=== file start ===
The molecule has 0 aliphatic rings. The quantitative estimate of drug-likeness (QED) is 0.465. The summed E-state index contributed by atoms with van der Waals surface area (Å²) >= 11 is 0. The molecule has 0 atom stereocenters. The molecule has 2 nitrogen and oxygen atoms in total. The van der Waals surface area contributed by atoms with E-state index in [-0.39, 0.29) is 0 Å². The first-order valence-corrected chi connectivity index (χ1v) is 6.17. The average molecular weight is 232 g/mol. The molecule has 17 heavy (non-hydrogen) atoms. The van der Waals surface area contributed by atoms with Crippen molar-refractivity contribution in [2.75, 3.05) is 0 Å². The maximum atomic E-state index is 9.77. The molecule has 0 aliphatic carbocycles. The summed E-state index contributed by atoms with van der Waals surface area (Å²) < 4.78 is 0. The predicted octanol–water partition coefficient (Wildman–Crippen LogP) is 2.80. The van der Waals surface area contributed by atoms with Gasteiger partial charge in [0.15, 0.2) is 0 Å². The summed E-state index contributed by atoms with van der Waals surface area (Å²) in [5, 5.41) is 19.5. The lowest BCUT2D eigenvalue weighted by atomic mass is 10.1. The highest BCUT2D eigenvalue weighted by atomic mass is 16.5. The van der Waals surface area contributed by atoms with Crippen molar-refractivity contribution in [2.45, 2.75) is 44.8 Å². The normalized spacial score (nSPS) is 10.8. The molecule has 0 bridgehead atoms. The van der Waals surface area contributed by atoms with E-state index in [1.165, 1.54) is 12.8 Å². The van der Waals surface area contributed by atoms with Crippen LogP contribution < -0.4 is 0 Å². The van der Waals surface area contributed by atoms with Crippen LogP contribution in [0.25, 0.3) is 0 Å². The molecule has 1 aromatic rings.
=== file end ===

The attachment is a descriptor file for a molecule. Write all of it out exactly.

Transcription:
The molecule has 0 aliphatic rings. The quantitative estimate of drug-likeness (QED) is 0.465. The summed E-state index contributed by atoms with van der Waals surface area (Å²) >= 11 is 0. The molecule has 0 atom stereocenters. The molecule has 2 nitrogen and oxygen atoms in total. The van der Waals surface area contributed by atoms with E-state index in [-0.39, 0.29) is 0 Å². The first-order valence-corrected chi connectivity index (χ1v) is 6.17. The average molecular weight is 232 g/mol. The molecule has 17 heavy (non-hydrogen) atoms. The van der Waals surface area contributed by atoms with Crippen molar-refractivity contribution in [2.75, 3.05) is 0 Å². The maximum atomic E-state index is 9.77. The molecule has 0 aliphatic carbocycles. The summed E-state index contributed by atoms with van der Waals surface area (Å²) < 4.78 is 0. The predicted octanol–water partition coefficient (Wildman–Crippen LogP) is 2.80. The van der Waals surface area contributed by atoms with Gasteiger partial charge in [0.15, 0.2) is 0 Å². The summed E-state index contributed by atoms with van der Waals surface area (Å²) in [5, 5.41) is 19.5. The lowest BCUT2D eigenvalue weighted by atomic mass is 10.1. The highest BCUT2D eigenvalue weighted by atomic mass is 16.5. The van der Waals surface area contributed by atoms with Crippen molar-refractivity contribution in [2.45, 2.75) is 44.8 Å². The normalized spacial score (nSPS) is 10.8. The molecule has 0 bridgehead atoms. The van der Waals surface area contributed by atoms with E-state index in [1.165, 1.54) is 12.8 Å². The van der Waals surface area contributed by atoms with Crippen LogP contribution < -0.4 is 0 Å². The van der Waals surface area contributed by atoms with Crippen LogP contribution in [0.25, 0.3) is 0 Å². The molecule has 1 aromatic rings.